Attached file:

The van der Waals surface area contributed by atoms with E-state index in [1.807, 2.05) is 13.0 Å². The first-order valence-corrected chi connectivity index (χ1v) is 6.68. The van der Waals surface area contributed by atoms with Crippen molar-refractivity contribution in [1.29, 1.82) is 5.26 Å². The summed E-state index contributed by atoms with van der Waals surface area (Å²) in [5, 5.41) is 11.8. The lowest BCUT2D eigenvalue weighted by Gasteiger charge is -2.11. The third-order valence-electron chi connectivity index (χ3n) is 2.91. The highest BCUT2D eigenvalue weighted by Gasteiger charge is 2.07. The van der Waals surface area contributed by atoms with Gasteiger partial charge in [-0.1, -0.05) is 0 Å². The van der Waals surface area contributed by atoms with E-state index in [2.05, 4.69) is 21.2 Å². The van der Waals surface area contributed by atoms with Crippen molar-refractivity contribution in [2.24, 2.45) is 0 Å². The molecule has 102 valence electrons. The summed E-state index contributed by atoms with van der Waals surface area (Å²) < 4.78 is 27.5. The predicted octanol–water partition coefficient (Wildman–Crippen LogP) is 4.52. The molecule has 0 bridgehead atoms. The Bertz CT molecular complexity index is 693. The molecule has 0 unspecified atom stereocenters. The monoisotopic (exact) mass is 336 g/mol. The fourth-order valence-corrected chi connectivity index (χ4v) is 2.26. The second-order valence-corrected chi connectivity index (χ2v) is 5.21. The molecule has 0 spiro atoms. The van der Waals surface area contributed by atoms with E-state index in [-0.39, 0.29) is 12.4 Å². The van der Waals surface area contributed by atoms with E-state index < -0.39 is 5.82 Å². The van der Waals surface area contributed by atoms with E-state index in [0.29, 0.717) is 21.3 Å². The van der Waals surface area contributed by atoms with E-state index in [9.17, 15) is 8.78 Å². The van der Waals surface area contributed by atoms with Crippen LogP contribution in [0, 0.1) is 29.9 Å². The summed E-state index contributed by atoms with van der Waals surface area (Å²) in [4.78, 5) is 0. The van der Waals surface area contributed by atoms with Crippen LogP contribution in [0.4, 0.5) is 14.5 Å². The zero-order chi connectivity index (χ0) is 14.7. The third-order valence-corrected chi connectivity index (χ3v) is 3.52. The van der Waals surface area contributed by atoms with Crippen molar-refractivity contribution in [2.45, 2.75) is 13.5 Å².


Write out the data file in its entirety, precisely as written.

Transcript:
The van der Waals surface area contributed by atoms with E-state index in [1.807, 2.05) is 13.0 Å². The first-order valence-corrected chi connectivity index (χ1v) is 6.68. The van der Waals surface area contributed by atoms with Crippen molar-refractivity contribution in [1.29, 1.82) is 5.26 Å². The summed E-state index contributed by atoms with van der Waals surface area (Å²) in [5, 5.41) is 11.8. The lowest BCUT2D eigenvalue weighted by Gasteiger charge is -2.11. The third-order valence-electron chi connectivity index (χ3n) is 2.91. The highest BCUT2D eigenvalue weighted by Gasteiger charge is 2.07. The van der Waals surface area contributed by atoms with Gasteiger partial charge in [-0.1, -0.05) is 0 Å². The van der Waals surface area contributed by atoms with E-state index in [2.05, 4.69) is 21.2 Å². The van der Waals surface area contributed by atoms with Crippen molar-refractivity contribution in [2.24, 2.45) is 0 Å². The molecule has 102 valence electrons. The summed E-state index contributed by atoms with van der Waals surface area (Å²) < 4.78 is 27.5. The predicted octanol–water partition coefficient (Wildman–Crippen LogP) is 4.52. The molecule has 0 bridgehead atoms. The Bertz CT molecular complexity index is 693. The molecule has 0 unspecified atom stereocenters. The monoisotopic (exact) mass is 336 g/mol. The fourth-order valence-corrected chi connectivity index (χ4v) is 2.26. The second-order valence-corrected chi connectivity index (χ2v) is 5.21. The molecule has 0 spiro atoms. The van der Waals surface area contributed by atoms with E-state index in [-0.39, 0.29) is 12.4 Å². The van der Waals surface area contributed by atoms with E-state index < -0.39 is 5.82 Å². The van der Waals surface area contributed by atoms with E-state index in [0.29, 0.717) is 21.3 Å². The van der Waals surface area contributed by atoms with E-state index in [9.17, 15) is 8.78 Å². The van der Waals surface area contributed by atoms with Crippen LogP contribution in [0, 0.1) is 29.9 Å². The summed E-state index contributed by atoms with van der Waals surface area (Å²) in [4.78, 5) is 0. The van der Waals surface area contributed by atoms with Crippen LogP contribution in [0.4, 0.5) is 14.5 Å². The zero-order chi connectivity index (χ0) is 14.7. The third-order valence-corrected chi connectivity index (χ3v) is 3.52. The van der Waals surface area contributed by atoms with Crippen molar-refractivity contribution in [2.45, 2.75) is 13.5 Å².